The so-called talkshow murder case has rattled the industry and generated countless headlines, but the question lingers, Will anything in the increasingly predatory daytime chat business really change?
Skeptics – and there are many – assert the alleged slaying of one “Jenny Jones” guest by another two weeks ago will make producers and studio attorneys a little more sensitive – at least until the May sweeps roll around and the pressure is back on for ratings.
Based on early indications, they may be right. Competing syndicators last week were said to be rallying around Dick Robertson, president of the Warner Bros, syndication unit that produces “Jenny,” with “I feel your pain” calls.
But the exec producer of another talkshow predicts the incident, in which one Jonathan Schmitz was charged with murdering Scott Amedure, a homosexual “admirer” who was sprung on Schmitz during a “surprise” episode of “Jenny,” will have an immediate impact on at least two important fronts:
* New talkshows for fall ’95, such as those hosted by Gabrielle Carteris and Mark Walberg, will benefit by claiming to advertisers that they won’t be like “Jenny.”
* Major daytime advertisers such as Procter & Gamble may think twice about buying talk again.
However, a Warner Bros, spokeswoman emphasized last week that P& G is still in the show and, so far, there has been no advertiser fallout.
Ironically, “secret crushes” is considered one of the least controversial topics, and many of the talkers contacted by Variety felt that what happened on “Jenny” could have happened to anyone.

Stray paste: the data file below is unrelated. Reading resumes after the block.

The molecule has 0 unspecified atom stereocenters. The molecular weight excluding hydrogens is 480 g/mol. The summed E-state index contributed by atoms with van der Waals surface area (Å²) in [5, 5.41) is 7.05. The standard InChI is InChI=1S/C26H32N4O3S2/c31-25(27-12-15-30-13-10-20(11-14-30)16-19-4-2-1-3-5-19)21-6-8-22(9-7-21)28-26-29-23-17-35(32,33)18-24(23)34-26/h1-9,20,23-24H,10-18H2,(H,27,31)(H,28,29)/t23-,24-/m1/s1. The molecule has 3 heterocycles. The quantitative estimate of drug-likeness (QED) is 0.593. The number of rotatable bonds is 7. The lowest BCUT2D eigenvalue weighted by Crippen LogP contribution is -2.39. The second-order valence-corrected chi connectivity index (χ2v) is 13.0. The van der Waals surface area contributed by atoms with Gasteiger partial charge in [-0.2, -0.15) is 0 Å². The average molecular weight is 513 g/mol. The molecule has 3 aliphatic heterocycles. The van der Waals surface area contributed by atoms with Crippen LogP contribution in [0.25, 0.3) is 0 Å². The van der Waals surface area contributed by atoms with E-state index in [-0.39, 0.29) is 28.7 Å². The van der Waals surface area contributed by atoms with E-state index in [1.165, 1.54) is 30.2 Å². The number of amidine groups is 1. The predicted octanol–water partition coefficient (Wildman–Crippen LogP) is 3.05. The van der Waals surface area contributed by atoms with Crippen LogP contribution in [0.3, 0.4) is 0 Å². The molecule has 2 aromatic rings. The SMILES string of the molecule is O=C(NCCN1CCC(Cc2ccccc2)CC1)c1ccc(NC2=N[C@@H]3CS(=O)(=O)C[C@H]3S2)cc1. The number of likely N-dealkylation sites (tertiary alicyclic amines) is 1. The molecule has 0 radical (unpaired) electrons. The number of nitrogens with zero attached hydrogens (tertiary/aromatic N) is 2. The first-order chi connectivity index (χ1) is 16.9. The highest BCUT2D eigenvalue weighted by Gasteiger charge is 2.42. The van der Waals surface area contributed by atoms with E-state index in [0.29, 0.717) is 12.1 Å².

“It is normally a low-risk show. You see numerous shows of this nature,” says one talk show producer who adds, “You can’t blame the show until we get the whole story. Right now there is a lot of lazy journalism.”
“We don’t know if we have heard all the facts,” adds Burt DuBrow, executive producer, programming, Multimedia Entertainment.
Dubrow, who is chiefly responsible for “Sally Jessy Raphael” and “Jerry Springer,” says the incident may not impact advertising.
“The advertisers are thinking what I’m thinking. It’s not necessarily the talk show,” he notes.
The incident has also given other talk shows the opportunity to trumpet their own work.
One of the more established talkshow hosts, who asked not to be quoted by name, summed up the situation this way: “There are several programs… that traffic in the retailing of misery. I’m not only appalled, but angered by this (because it) is painting all the other talkshows with the same irresponsible brush.”
Not everyone is convinced that doom is pending. Jack Fentress, VP-director of programming for Petry National Television, who has long been a harsh critic of the daytime talk genre, says, “You can’t change the entire industry over the incident, as tragic as it may be. I can’t see that they did anything wrong.”
Apparently, neither can the stations. None of Petry’s client stations wants to pull the show because of t he incident.
“Under no circumstances do I believe that a talkshow created a killer,” says Sean Perry, an agent for Abrams, Rubaloff & Lawrence. Perry is responsible for packaging multiple elements of the new “Ricki” fall companion series “Tempestt” from Columbia TriStar TV Distribution and New World’s “Mark Walberg.”